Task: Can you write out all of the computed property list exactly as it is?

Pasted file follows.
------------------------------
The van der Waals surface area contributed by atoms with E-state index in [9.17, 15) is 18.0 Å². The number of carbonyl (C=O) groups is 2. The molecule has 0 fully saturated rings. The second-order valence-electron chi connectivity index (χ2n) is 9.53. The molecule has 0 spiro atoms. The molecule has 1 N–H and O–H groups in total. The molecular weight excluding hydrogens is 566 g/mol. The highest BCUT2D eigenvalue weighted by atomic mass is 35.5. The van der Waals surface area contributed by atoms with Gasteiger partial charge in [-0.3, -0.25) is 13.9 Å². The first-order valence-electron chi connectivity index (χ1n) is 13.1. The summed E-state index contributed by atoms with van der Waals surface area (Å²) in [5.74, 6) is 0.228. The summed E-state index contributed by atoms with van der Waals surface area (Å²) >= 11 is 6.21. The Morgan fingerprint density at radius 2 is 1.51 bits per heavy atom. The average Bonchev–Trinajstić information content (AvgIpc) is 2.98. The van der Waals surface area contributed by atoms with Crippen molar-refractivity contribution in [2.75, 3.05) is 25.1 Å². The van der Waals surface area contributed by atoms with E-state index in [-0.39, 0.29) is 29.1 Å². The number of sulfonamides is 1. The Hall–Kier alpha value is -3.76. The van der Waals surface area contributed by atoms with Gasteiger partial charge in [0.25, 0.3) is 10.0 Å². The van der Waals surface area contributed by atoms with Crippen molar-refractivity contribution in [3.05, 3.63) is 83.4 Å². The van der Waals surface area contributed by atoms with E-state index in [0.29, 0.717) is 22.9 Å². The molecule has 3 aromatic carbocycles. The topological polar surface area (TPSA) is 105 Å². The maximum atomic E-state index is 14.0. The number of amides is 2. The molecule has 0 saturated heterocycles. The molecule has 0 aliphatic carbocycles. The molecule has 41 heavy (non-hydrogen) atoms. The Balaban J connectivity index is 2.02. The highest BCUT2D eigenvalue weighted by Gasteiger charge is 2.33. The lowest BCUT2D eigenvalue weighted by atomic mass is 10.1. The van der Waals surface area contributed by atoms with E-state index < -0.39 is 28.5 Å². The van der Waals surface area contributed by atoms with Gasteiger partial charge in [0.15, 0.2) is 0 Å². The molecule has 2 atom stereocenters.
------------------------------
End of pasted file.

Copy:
The van der Waals surface area contributed by atoms with E-state index in [9.17, 15) is 18.0 Å². The number of carbonyl (C=O) groups is 2. The molecule has 0 fully saturated rings. The second-order valence-electron chi connectivity index (χ2n) is 9.53. The molecule has 0 spiro atoms. The molecule has 1 N–H and O–H groups in total. The molecular weight excluding hydrogens is 566 g/mol. The highest BCUT2D eigenvalue weighted by atomic mass is 35.5. The van der Waals surface area contributed by atoms with Gasteiger partial charge in [-0.3, -0.25) is 13.9 Å². The first-order valence-electron chi connectivity index (χ1n) is 13.1. The summed E-state index contributed by atoms with van der Waals surface area (Å²) in [5.74, 6) is 0.228. The summed E-state index contributed by atoms with van der Waals surface area (Å²) >= 11 is 6.21. The Morgan fingerprint density at radius 2 is 1.51 bits per heavy atom. The average Bonchev–Trinajstić information content (AvgIpc) is 2.98. The van der Waals surface area contributed by atoms with Crippen molar-refractivity contribution in [2.75, 3.05) is 25.1 Å². The van der Waals surface area contributed by atoms with E-state index in [-0.39, 0.29) is 29.1 Å². The number of sulfonamides is 1. The Hall–Kier alpha value is -3.76. The van der Waals surface area contributed by atoms with Gasteiger partial charge in [0.25, 0.3) is 10.0 Å². The van der Waals surface area contributed by atoms with Crippen molar-refractivity contribution in [3.05, 3.63) is 83.4 Å². The van der Waals surface area contributed by atoms with E-state index in [0.29, 0.717) is 22.9 Å². The molecule has 3 aromatic carbocycles. The topological polar surface area (TPSA) is 105 Å². The maximum atomic E-state index is 14.0. The number of amides is 2. The molecule has 0 saturated heterocycles. The molecule has 0 aliphatic carbocycles. The molecule has 41 heavy (non-hydrogen) atoms. The Balaban J connectivity index is 2.02. The highest BCUT2D eigenvalue weighted by Gasteiger charge is 2.33. The lowest BCUT2D eigenvalue weighted by atomic mass is 10.1. The van der Waals surface area contributed by atoms with E-state index < -0.39 is 28.5 Å². The van der Waals surface area contributed by atoms with Gasteiger partial charge in [0.15, 0.2) is 0 Å². The molecule has 2 atom stereocenters.